Sometimes the problem is not being prepared to face a problem. This is a common case with many small businesses where owners and managers feel cybercriminals wouldn’t target them – why should they? They don’t see the key aspect of cybercriminals, ie they don’t believe in discrimination. One of the most common indicators of a lack of knowledge about cybersecurity in the workplace is when employees choose common, simple, and predictable passwords for their entry points into the company’s system.

What small businesses need to do to counter these threats

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· Establish policies with a BYOD approach

If you plan to adopt a BYOD approach in your workplace, you’d better document policies and regulations related to this. Have your employees read these manuals carefully so they know what standards and requirements they need to meet before bringing their own devices into the office. Set up a secure VPN for employees who need to access your system from remote locations.

· Provides cyber security training for employees

They won’t know unless you tell them, so make cybersecurity training a part of your hiring process. Make internet safety questions a part of your interviews. Instruct your employees to log out of their accounts and computers when leaving stations. Ask them to have strong passwords. Make it easy for them with applications not only to remember these passwords, but also to generate random and difficult passwords. Explain to them why such measures are important and what the consequences of non-compliance can be.

· Get ​​professional IT help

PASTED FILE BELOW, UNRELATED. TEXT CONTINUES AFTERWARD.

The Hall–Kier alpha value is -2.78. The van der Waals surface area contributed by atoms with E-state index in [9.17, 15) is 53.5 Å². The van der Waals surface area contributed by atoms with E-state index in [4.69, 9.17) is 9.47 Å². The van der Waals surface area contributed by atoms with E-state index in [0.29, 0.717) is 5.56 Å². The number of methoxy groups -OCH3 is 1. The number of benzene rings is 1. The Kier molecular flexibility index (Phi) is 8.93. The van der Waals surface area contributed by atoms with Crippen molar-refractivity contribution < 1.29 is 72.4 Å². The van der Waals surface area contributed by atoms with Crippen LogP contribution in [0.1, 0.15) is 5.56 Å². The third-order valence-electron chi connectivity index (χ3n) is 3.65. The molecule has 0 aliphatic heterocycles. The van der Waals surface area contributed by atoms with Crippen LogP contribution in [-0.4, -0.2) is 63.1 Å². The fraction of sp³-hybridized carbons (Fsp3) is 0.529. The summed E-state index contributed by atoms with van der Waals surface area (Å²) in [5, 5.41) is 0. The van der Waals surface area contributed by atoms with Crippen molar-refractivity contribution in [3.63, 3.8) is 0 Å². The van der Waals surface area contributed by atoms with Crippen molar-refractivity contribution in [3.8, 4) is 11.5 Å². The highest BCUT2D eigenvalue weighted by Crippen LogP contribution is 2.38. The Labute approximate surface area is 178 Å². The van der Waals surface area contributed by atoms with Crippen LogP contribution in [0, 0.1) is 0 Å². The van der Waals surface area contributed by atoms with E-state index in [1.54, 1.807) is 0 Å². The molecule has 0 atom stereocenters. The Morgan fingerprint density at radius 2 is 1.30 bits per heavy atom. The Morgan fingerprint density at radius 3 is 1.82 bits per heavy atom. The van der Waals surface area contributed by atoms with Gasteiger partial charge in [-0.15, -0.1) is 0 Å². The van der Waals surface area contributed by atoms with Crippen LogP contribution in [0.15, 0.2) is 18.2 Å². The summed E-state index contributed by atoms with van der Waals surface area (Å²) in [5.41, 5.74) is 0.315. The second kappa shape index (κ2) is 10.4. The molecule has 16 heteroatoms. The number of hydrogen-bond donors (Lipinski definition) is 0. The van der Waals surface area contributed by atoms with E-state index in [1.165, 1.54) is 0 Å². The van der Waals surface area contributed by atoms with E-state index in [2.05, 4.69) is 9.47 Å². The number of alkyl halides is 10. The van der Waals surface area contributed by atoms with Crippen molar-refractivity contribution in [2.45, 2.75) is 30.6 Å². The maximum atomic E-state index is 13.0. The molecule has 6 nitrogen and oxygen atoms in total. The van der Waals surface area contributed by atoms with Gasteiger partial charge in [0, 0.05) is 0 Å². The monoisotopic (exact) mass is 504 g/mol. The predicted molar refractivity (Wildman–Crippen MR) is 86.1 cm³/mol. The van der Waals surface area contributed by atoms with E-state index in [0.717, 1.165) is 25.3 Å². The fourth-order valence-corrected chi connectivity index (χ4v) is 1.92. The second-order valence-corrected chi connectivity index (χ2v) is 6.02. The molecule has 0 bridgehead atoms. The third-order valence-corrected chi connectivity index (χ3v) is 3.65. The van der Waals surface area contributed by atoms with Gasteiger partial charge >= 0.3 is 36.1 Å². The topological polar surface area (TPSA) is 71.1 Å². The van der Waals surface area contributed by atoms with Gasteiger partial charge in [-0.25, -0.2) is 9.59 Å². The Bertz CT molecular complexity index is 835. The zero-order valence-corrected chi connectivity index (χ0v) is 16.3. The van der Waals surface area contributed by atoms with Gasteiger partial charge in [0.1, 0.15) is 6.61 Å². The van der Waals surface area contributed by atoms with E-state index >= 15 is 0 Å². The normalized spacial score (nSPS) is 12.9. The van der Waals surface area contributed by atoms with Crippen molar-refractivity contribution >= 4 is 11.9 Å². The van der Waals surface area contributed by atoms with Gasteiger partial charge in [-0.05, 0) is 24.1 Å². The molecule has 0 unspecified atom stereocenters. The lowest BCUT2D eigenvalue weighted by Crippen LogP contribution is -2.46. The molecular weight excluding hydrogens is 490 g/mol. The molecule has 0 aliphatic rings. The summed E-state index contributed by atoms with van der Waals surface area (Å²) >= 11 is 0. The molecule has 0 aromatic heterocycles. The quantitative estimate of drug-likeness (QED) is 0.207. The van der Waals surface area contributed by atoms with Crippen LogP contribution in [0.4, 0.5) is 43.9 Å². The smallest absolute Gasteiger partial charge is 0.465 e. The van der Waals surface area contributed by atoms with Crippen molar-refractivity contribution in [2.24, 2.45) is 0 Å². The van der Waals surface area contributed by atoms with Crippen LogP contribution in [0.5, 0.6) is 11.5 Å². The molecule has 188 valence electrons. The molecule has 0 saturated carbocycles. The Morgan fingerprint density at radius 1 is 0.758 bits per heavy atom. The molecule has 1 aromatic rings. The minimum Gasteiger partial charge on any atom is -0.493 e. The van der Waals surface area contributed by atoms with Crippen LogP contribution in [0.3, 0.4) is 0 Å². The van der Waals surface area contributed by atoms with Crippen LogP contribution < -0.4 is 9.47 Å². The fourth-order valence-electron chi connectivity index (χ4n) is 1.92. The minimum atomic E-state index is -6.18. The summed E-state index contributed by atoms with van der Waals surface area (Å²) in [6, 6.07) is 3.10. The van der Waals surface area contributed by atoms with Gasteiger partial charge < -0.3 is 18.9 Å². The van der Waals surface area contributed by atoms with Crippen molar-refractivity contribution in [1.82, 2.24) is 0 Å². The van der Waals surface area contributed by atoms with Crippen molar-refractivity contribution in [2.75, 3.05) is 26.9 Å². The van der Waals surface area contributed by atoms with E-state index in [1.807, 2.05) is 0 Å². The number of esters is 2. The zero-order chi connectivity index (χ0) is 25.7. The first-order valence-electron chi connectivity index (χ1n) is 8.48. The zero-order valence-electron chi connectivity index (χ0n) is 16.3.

Opt for outsourced managed services or hire your own IT experts to take care of the security-related issues. An outsourced service or the in-house IT team sets up a complete system of policies, hardware and software technologies to not only protect your database from cyber threats, but also to react in time if you are attacked anyway.

· Give authorized accesses judiciously and monitor them

You can grant access to sensitive company information and the system to only a select few employees. When granting them access to the system, only grant them the permissions appropriate to their role. Second, you should have a monitoring system to keep tabs on the activities of these employees. Also, delete the accounts or change the passwords of accounts that are no longer used because the employees they were created for have left the company.

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· Choose third-party services wisely

Hold appropriate meetings and consultations before subscribing to third party services. To run a business in today’s digital age, you need to subscribe to many platforms or applications as services, e.g. B. Cloud CRM. You want to be sure that you are choosing an industry-recognized and reliable partner. They need to take the right security measures to protect not only their system but all information stored on their cloud platform from your databases.

Don’t forget about the security of your website. In addition to your databases, internal software, applications used by employees, etc., you also want to update your website plugins and applications in a timely manner.